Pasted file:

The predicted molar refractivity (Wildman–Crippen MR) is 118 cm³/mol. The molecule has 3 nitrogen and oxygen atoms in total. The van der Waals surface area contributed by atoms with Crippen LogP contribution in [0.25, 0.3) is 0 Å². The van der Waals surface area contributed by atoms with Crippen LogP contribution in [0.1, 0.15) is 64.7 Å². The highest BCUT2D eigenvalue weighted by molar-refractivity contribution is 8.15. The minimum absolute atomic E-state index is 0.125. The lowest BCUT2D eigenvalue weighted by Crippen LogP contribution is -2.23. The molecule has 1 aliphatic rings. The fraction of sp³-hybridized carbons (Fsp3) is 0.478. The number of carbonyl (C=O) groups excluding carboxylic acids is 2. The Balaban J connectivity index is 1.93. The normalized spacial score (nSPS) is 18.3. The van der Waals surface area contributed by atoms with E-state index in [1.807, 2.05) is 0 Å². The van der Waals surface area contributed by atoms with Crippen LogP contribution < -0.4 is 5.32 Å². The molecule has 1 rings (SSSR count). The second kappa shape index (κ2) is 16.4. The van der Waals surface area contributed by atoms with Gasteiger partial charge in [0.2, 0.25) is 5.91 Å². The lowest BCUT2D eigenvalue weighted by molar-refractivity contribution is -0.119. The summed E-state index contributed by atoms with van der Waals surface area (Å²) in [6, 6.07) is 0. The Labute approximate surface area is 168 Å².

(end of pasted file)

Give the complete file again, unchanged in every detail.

The predicted molar refractivity (Wildman–Crippen MR) is 118 cm³/mol. The molecule has 3 nitrogen and oxygen atoms in total. The van der Waals surface area contributed by atoms with Crippen LogP contribution in [0.25, 0.3) is 0 Å². The van der Waals surface area contributed by atoms with Crippen LogP contribution in [0.1, 0.15) is 64.7 Å². The highest BCUT2D eigenvalue weighted by molar-refractivity contribution is 8.15. The minimum absolute atomic E-state index is 0.125. The lowest BCUT2D eigenvalue weighted by Crippen LogP contribution is -2.23. The molecule has 1 aliphatic rings. The fraction of sp³-hybridized carbons (Fsp3) is 0.478. The number of carbonyl (C=O) groups excluding carboxylic acids is 2. The Balaban J connectivity index is 1.93. The normalized spacial score (nSPS) is 18.3. The van der Waals surface area contributed by atoms with E-state index in [1.807, 2.05) is 0 Å². The van der Waals surface area contributed by atoms with Crippen LogP contribution < -0.4 is 5.32 Å². The molecule has 1 rings (SSSR count). The second kappa shape index (κ2) is 16.4. The van der Waals surface area contributed by atoms with Gasteiger partial charge in [0.2, 0.25) is 5.91 Å². The lowest BCUT2D eigenvalue weighted by molar-refractivity contribution is -0.119. The summed E-state index contributed by atoms with van der Waals surface area (Å²) in [6, 6.07) is 0. The Labute approximate surface area is 168 Å².